Everyone’s back from Easter! Now I’ve got to show my supervisors all the work I’d done. But I still had a lot to do before my meetings spread throughout the week. I crammed a lot of work in, writing content for the e-modules and finishing the assessment forms for F-Zero while simultaneously having multiple meetings and catching up with everyone. I got a feel for what it really is like working in the department and chasing deadlines. It was hard work, but it was definitely enjoyable and useful to experience.

Bhakti takes the opportunity to help me out with some of my project work
(L-R) Dr Bhakti Visani and Gautham Benoy

I’d managed it all in the end and with all my tasks complete I had my final debriefs with everyone. It turned out a lot better than I expected. Having rushed some tasks and always questioning whether what I produced was good enough, all my supervisors found my work really helpful and I felt like I had genuinely contributed to the improvement of the medical school. I was happy with what I had done and the whole experience, I felt fulfilled by the end of the week and also went on a lunch social with the department in my last week which was really good fun.

With my elective over, I’m really going to miss Imperial College. I’d learnt so much over the elective and I’m so glad to have been involved. It had driven me even more to pursue my career in General Practice and medical education. I met some amazing, inspirational people and the department was really friendly. I’d definitely hope to take all I’ve learnt forward in my career, but I’d also love to keep in touch with the department even into the distant future since this is where my career began.

Gizmos and Gremlins: when things don’t go as planned

by Dr Ben Stone

“Look mister, there are some rules that you’ve got to follow”

“Yeah, what kind of rules?”

“First of all, keep him out of the light, he hates bright light…Second, don’t give him any water, not even to drink…But the most important rule…never feed him after midnight.”

You’re probably wondering one of two things at this stage, depending on your knowledge of 1980s pop-culture:

  1. What on earth is this blog about?
  2. Why is this blog referencing Joe Dante’s 1984 comedy-horror cult film: Gremlins?

Prior to a recent teaching session, I was discussing with a colleague about how we felt the session may go: “I suppose you have always got to be prepared for the gremlins” I said, and we chuckled. We repeated the same phrase a few days later, realising that our wireless clicker had inexplicably reversed left and right. I can’t count the various mishaps that occurred in sessions I have witnessed: computers failing, tutors disappearing, printers misprinting, and the list goes on. Our instinctual cognitive reaction to all these events probably protects us from curling up into sobbing balls of human anxiety:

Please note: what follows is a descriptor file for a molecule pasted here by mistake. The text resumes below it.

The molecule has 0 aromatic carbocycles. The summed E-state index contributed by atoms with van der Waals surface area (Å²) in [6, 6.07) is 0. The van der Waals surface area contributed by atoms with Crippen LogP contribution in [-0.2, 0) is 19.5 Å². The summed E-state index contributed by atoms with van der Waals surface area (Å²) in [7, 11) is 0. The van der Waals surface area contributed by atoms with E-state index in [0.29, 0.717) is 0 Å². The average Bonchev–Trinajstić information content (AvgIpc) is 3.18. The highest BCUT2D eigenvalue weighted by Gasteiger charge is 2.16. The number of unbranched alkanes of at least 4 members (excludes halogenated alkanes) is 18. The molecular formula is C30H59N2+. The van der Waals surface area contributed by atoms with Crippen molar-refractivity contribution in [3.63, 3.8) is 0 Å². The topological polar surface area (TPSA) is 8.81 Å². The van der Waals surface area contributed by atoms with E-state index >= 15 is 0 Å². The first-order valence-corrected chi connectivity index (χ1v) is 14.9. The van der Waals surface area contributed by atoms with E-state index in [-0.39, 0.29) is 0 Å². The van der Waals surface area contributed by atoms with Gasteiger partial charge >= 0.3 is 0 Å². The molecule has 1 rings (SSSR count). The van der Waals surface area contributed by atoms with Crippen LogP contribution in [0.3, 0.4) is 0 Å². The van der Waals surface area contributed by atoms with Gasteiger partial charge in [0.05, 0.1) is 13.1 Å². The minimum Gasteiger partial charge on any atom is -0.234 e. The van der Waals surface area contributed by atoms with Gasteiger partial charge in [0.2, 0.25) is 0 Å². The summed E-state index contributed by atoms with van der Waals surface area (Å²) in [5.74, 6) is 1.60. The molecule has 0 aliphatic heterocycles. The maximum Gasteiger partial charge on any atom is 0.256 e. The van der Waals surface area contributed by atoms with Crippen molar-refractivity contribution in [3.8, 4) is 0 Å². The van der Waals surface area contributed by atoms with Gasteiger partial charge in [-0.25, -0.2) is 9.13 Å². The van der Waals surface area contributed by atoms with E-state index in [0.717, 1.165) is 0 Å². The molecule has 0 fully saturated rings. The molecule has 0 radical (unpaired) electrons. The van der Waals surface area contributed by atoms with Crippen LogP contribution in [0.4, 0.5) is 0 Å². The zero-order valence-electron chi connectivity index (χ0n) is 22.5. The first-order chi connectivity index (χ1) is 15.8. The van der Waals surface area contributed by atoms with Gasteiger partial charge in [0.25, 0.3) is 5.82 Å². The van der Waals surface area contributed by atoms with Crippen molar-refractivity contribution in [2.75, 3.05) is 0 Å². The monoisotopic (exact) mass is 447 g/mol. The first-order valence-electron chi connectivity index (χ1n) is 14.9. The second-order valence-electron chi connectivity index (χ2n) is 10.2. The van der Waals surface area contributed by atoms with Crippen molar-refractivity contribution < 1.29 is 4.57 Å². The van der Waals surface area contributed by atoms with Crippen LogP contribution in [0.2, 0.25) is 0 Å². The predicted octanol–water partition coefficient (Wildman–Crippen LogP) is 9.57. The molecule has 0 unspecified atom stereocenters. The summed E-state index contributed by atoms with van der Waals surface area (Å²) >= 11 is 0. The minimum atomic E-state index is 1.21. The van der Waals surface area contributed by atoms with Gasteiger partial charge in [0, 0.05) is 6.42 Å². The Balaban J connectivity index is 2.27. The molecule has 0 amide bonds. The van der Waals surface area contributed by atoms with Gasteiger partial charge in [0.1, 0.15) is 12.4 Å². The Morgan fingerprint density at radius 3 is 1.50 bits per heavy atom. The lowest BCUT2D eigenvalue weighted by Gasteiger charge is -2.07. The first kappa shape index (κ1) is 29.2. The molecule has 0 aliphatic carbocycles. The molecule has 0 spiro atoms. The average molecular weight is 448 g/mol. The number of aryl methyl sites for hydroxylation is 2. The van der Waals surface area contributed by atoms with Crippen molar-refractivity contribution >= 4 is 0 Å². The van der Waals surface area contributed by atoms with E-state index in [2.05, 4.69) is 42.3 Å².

“That will never happen to me!”

I recently wrote another blog “From taught to teacher: the dark side of the moon” in which I introduced myself as a Foundation Year 2 trainee, preparing a teaching session on Prescribing Safety. Like we should with all sessions, see this blog as the debrief; an epilogue to the prologue. As you may have anticipated already, it did not all go to plan.

As Edward Jenner and Randall Peltzer, of smallpox and Gremlins fame respectively, both teach us: prevention is key. On the day of my session delivery I had prepped my facilitators, adjusted my clinical hours and organised my printing materials into one electronic folder. However, I had not prepared for the actions of those photophobic, hydrophilic and nocturnal hyperphagic beings. No, not the students.

The first mishap occurred 25 minutes before the start of the session; a facilitator emailed in unwell. A vital component to my session was to have facilitators for each group to answer questions and, well, facilitate. I am fortunate to have colleagues willing to step in at the last minute, but this meant the countdown to showtime was spent trying to condense two hours of material into a 20-minute rundown. The Gremlin of others.

The second occurred 25 minutes into the start of the session. “Is this everybody for today?” A familiar question for regular teachers. The need to appropriately introduce students to a session vs having enough time to deliver your material. The devilish realisation that you wasted the 20 minutes you spent prepping the extra facilitator that is no longer needed. The Gremlin of time.

The third occurred shortly after that. A face at the door.

“Knock-knock”

“Who’s there?”

“Sorry, I’ve actually booked this room”

“’Sorry, I’ve actually booked this room,’ who?”

Like a punchline delivered by an overexuberant parent at a teenage house party, it had me in tears. The room, seemingly booked on an eternal rolling reservation, had been available on the booking system and utilised for other means. Whilst we could fortunately share the room space, I no longer had use of the computer. The Gremlin of technology, the Gremlin of misfortune and the Gremlin of “…” all at once.

Gizmo is the name of the original mogwai gifted to the protagonist in ‘Gremlins’, whom, despite the actions of his kin, never becomes mischievous or ultimately murderous. It would have been very easy for this string of mishaps to derail the session completely, like the mogwai upon Kingston Falls, but that never happened. It was at this stage I appreciated the journey here, to the dark side of the moon. It wasn’t perfect, but the materials and content I had prepared could be utilised by the students. It was adaptable. I learnt that even when it looks like everything is going wrong, there will still be something right: not every Gizmo becomes a Gremlin.